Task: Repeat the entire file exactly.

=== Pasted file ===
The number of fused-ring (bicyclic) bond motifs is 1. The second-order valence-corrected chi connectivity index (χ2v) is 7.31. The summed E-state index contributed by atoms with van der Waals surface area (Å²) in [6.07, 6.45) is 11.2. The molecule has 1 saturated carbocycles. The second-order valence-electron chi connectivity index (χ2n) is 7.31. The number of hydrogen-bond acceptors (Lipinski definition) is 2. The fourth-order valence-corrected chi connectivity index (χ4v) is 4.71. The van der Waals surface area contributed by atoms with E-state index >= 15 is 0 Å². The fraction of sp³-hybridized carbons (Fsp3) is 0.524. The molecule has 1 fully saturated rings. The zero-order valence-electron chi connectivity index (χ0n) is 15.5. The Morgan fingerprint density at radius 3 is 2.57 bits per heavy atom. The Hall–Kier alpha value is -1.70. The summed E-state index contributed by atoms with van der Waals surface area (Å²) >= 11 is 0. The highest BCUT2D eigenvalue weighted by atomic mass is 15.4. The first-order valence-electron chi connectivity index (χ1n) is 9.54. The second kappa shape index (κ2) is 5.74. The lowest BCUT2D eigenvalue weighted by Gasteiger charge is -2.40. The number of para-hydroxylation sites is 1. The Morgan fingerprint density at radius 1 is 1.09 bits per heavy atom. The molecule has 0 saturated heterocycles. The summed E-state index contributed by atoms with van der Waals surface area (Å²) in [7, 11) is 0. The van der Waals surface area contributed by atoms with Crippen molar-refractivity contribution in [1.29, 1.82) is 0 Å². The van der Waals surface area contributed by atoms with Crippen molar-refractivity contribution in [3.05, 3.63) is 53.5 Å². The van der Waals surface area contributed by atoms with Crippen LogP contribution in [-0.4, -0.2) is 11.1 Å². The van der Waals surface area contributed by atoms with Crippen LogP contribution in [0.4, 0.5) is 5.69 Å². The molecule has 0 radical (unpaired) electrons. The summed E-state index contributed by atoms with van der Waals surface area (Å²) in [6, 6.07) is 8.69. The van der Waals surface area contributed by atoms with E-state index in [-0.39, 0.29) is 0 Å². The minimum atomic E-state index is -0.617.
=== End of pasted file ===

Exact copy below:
The number of fused-ring (bicyclic) bond motifs is 1. The second-order valence-corrected chi connectivity index (χ2v) is 7.31. The summed E-state index contributed by atoms with van der Waals surface area (Å²) in [6.07, 6.45) is 11.2. The molecule has 1 saturated carbocycles. The second-order valence-electron chi connectivity index (χ2n) is 7.31. The number of hydrogen-bond acceptors (Lipinski definition) is 2. The fourth-order valence-corrected chi connectivity index (χ4v) is 4.71. The van der Waals surface area contributed by atoms with E-state index >= 15 is 0 Å². The fraction of sp³-hybridized carbons (Fsp3) is 0.524. The molecule has 1 fully saturated rings. The zero-order valence-electron chi connectivity index (χ0n) is 15.5. The Morgan fingerprint density at radius 3 is 2.57 bits per heavy atom. The Hall–Kier alpha value is -1.70. The summed E-state index contributed by atoms with van der Waals surface area (Å²) >= 11 is 0. The highest BCUT2D eigenvalue weighted by atomic mass is 15.4. The first-order valence-electron chi connectivity index (χ1n) is 9.54. The second kappa shape index (κ2) is 5.74. The lowest BCUT2D eigenvalue weighted by Gasteiger charge is -2.40. The number of para-hydroxylation sites is 1. The Morgan fingerprint density at radius 1 is 1.09 bits per heavy atom. The molecule has 0 saturated heterocycles. The summed E-state index contributed by atoms with van der Waals surface area (Å²) in [7, 11) is 0. The van der Waals surface area contributed by atoms with Crippen molar-refractivity contribution in [1.29, 1.82) is 0 Å². The van der Waals surface area contributed by atoms with Crippen molar-refractivity contribution in [3.05, 3.63) is 53.5 Å². The van der Waals surface area contributed by atoms with Crippen LogP contribution in [-0.4, -0.2) is 11.1 Å². The van der Waals surface area contributed by atoms with Crippen LogP contribution in [0.4, 0.5) is 5.69 Å². The molecule has 0 radical (unpaired) electrons. The summed E-state index contributed by atoms with van der Waals surface area (Å²) in [6, 6.07) is 8.69. The van der Waals surface area contributed by atoms with E-state index in [-0.39, 0.29) is 0 Å². The minimum atomic E-state index is -0.617.